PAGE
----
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Newspaper Page Text
Lei lie might induce her to give her
self to him. "Adela was unhappy; she
wouldnever be happy without the
life companionship of somebody who
'He was awakened on the fourth
morning of his stay by the call of the
postman. He threw on his dressing
gown and went down.
"Party by the name of Langwith
here?" asked the man.
The painter nodded sleepily.
"I just put a bundle of mail for
you in here," said the postman, indi
cating the private mail-box which
stood at the end of the garden. "Then
it occurred to me that; having just
moved in, you mightn't have the
"I haven't," said the painter. "I
didn't know you had free delivery
here. But I guess it can be opened
The weather-worn box yielded to
the slightest effort, and Langwith
took out his letters. Among them
was one that made his heart beat
furiously. 'It was in Adela's hand
writing. It seemed as though his
longing had reached her in some
telepathic manner, and had been an
swered. Langwith hurried into the
house and tore open the envelope.
"You asked me to tell you if I
changed my mind," he read, "and 1
have changed it. I cannot tell you
what it costs me to make this con
fession, my dear, after the way in
which I treated you. But I always
loved you, only your sudden-asking,
after I had ceased to hope, startled
and frightened me. I didn't know
what to say; I could not tell you of
my love then, and I said 'no.' This is
all I can bring myself to say now.
Write me at once, or I shall go abroad
and never dare to look you in the face
The letter was dated two days be
fore, from Camways:
Adela was in the village! Lang
with lost no time in getting dressed.
He hurried ovef to the hotel, and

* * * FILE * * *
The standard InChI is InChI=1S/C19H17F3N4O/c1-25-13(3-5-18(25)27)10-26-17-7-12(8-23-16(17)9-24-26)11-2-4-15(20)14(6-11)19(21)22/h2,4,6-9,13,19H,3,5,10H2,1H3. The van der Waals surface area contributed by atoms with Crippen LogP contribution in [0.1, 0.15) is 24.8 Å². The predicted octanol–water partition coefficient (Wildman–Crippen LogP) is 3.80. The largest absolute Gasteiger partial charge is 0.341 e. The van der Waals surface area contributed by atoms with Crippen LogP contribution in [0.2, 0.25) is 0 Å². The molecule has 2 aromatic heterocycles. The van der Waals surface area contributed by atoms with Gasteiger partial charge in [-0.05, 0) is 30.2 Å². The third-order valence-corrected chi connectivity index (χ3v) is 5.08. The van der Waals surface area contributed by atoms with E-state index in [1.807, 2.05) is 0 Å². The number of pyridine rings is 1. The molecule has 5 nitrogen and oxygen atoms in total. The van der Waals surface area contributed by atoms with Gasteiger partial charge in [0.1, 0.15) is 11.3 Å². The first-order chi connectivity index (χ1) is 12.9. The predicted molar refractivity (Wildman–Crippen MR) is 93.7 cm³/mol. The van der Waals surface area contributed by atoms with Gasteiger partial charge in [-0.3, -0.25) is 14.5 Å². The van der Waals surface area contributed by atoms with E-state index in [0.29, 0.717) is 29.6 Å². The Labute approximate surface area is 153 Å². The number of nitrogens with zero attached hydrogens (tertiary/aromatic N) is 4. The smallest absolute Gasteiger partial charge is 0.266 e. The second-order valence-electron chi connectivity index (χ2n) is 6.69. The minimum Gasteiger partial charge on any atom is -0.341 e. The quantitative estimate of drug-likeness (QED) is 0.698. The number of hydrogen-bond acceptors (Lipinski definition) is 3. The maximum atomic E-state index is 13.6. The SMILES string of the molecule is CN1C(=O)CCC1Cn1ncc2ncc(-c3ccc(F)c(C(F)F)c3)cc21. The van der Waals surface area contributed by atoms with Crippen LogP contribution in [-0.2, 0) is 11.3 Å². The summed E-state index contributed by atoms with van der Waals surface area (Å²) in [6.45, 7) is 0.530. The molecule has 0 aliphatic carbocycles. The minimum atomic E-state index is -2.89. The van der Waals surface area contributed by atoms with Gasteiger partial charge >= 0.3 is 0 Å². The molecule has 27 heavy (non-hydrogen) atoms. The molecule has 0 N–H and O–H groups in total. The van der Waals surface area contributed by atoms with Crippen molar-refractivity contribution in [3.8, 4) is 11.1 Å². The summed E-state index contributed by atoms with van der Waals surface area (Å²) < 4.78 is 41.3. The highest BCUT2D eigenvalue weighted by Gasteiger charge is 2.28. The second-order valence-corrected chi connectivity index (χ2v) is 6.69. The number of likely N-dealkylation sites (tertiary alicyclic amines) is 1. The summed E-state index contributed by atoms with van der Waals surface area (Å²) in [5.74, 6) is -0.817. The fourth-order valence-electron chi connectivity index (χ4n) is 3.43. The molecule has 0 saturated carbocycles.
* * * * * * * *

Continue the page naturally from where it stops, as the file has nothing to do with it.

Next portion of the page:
when he asked for her he was trem
bling so that he could -hardly frame
his words. But Adela was not there;
She had not registered there that
summer, and nobody in the place
could give hjm any information of
her. Langwith inquired everywhere.
Adela was not in Camways. Yet she
had been in Camways two days be
fore. The mystery seemed insolu
ble. In the gray twilight he went home,
beaten. He entered the garden de
jectedly, worn out with his emotion
and his frantic pacing of the street.
With hqad bent he passed up between
the flower beds, toward the house. A
shadow barred his entrance. He
looked up hopelessly inter - Adela's
She was standing before the door,
a silent figure in a cloak. She might
have been a wraith, so ethereal did
she loolc in the twilight. Langwith's
heart beat wildly; then he .ran for
ward. He clasped her shrinking form
in his arms. No gliost was this, but
a woman of flesh and-blood, warm to
his touch and living.
"Adela!" he whispered, still half in
credulous. "When did you come?"
"I have only just coniei" she whis
pered back. "Butou how did you
come here.?" , ". -"..(;
"I came to be where you'had been,"
"But my letter?."
"I got it this morning, Adela.'-'
"This morning?" she exclaimed.
"Why, I posted that letter three years
ago. It was that dreadful summer
when i realized that I had broken
both our lives by my folly, by my in
"Adela!" he exclaimed, a light
breaking in upon him, "where did you
mail that letter?"
"I mailed it here, in this letter
box," she answered. "I used to come
here to look at the flowers. That is
why I came back today, because this
place seemed somehow bound up
with all my memories of you. And
you only got it today "
Langwith began to augh hyster-